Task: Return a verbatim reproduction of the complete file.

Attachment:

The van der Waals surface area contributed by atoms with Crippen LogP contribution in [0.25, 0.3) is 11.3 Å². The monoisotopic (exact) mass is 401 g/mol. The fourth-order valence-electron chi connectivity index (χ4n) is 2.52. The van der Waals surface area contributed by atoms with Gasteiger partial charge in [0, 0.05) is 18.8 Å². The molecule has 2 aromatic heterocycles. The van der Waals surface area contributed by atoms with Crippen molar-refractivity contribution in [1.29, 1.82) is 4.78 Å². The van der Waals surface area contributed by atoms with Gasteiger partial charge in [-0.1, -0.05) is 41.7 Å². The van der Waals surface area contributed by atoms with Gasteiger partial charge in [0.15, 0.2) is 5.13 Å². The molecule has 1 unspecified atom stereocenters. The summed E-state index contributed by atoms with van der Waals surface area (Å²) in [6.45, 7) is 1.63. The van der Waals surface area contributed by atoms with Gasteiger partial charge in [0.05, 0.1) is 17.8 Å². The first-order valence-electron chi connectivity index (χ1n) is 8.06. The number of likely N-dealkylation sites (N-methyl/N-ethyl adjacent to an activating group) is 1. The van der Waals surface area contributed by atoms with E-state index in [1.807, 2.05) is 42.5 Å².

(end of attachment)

The van der Waals surface area contributed by atoms with Crippen LogP contribution in [0.25, 0.3) is 11.3 Å². The monoisotopic (exact) mass is 401 g/mol. The fourth-order valence-electron chi connectivity index (χ4n) is 2.52. The van der Waals surface area contributed by atoms with Gasteiger partial charge in [0, 0.05) is 18.8 Å². The molecule has 2 aromatic heterocycles. The van der Waals surface area contributed by atoms with Crippen molar-refractivity contribution in [1.29, 1.82) is 4.78 Å². The van der Waals surface area contributed by atoms with Gasteiger partial charge in [-0.1, -0.05) is 41.7 Å². The van der Waals surface area contributed by atoms with Gasteiger partial charge in [0.15, 0.2) is 5.13 Å². The molecule has 1 unspecified atom stereocenters. The summed E-state index contributed by atoms with van der Waals surface area (Å²) in [6.45, 7) is 1.63. The van der Waals surface area contributed by atoms with Gasteiger partial charge in [0.05, 0.1) is 17.8 Å². The first-order valence-electron chi connectivity index (χ1n) is 8.06. The number of likely N-dealkylation sites (N-methyl/N-ethyl adjacent to an activating group) is 1. The van der Waals surface area contributed by atoms with E-state index in [1.807, 2.05) is 42.5 Å².